The Illusion of Fata Morgana

Advanced methods and approaches for solving Sudoku puzzles

Postby Allan Barker » Tue Oct 28, 2008 7:52 am

ronk wrote:Color me skeptical. I don't think it's possible for a "minimal rank 29" constraint set to yield that many eliminations ... and there's a strong likelihood that it's masquerading for a yet-to-be-defined "complementary" structure with much lower rank -- maybe even rank 0.

You are for sure correct. I mentioned above, rather briefly, that this pattern is probably 3 interwoven loops. They would mostly share the same sets but have many seperate linksets, thus the 49 linksets. When I get time I will trim the logic to see what comes out. As is, the pattern contains all the R, C, and N sets from the three layers as per Champagne's output, thus some linksets are probably not required at all. I won't show another picture but, fully assembled, all linksets in layer 5 are rank 0, and about half the linksets in layers 1 and 7.

The relation between rank and cover sets can vary, e.g., in FM, adding additional linksets to sets that are already covered resulted in additional eliminations. I recently found a very simple example of this, I will put that on my website. One might say that the elimination is becasue of additional constraints, and not related to rank. However, as far as I have seen, the rank 'rules' correctly account for all such eliminations.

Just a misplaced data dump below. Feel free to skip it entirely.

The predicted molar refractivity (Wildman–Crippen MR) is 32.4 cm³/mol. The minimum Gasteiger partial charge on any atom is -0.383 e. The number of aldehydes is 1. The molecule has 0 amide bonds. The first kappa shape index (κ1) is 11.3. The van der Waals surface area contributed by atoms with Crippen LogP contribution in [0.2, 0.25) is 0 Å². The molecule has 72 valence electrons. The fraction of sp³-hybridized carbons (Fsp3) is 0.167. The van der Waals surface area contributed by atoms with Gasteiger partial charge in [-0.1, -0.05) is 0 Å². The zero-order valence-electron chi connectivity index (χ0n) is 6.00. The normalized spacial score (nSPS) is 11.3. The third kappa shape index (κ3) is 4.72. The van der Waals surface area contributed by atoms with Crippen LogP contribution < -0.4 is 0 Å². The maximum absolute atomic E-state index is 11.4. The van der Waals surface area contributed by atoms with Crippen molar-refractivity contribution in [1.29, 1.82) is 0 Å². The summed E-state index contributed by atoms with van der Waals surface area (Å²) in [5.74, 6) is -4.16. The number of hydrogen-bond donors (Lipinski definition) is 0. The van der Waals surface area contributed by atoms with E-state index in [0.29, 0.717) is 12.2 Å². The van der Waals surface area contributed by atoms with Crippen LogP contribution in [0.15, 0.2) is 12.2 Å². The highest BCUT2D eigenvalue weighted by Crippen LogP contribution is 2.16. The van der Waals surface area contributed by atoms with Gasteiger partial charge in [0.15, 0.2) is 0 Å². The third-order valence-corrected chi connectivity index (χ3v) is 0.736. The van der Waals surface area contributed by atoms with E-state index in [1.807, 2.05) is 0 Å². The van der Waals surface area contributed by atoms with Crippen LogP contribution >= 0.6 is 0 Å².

Rank can also vary inside a structure and there is a global rank for any group of cover sets that covers all sets. Becasue this variability, I refer to an 'overall' or 'raw' rank as simply the number of linksets - number of sets within any logic, 29 in this case. The actual rank(s) relating to cover sets and eliminatons must be specified more precisely. I'll change my output to say 'raw' rank.

ronk wrote:That's my WAG for this month.:)

Today is the 28th.:(
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Postby Allan Barker » Tue Oct 28, 2008 8:34 am

champagne wrote:Again, what I am doing is just testing all permutations for a given group of sets. I have no guaranty that this fit with a sets/linksets construction.
Nothing to object if you need additional nodes to conclude in a sets/linksets view.


OK, I think I understand, but I would still say (for example) the group of sets you give for TR does not contain all the constraints required to make eliminations. More sets must be added. (I do not need a set/linkset model to test, I can test using only sets). These sets give me 3876 permutations.

I understand you are now testing, but I enjoy testing your testing!

Allan
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Postby champagne » Tue Oct 28, 2008 10:28 am

Allan Barker wrote:but I would still say (for example) the group of sets you give for TR does not contain all the constraints required to make eliminations. More sets must be added.


As you insists, something must be true.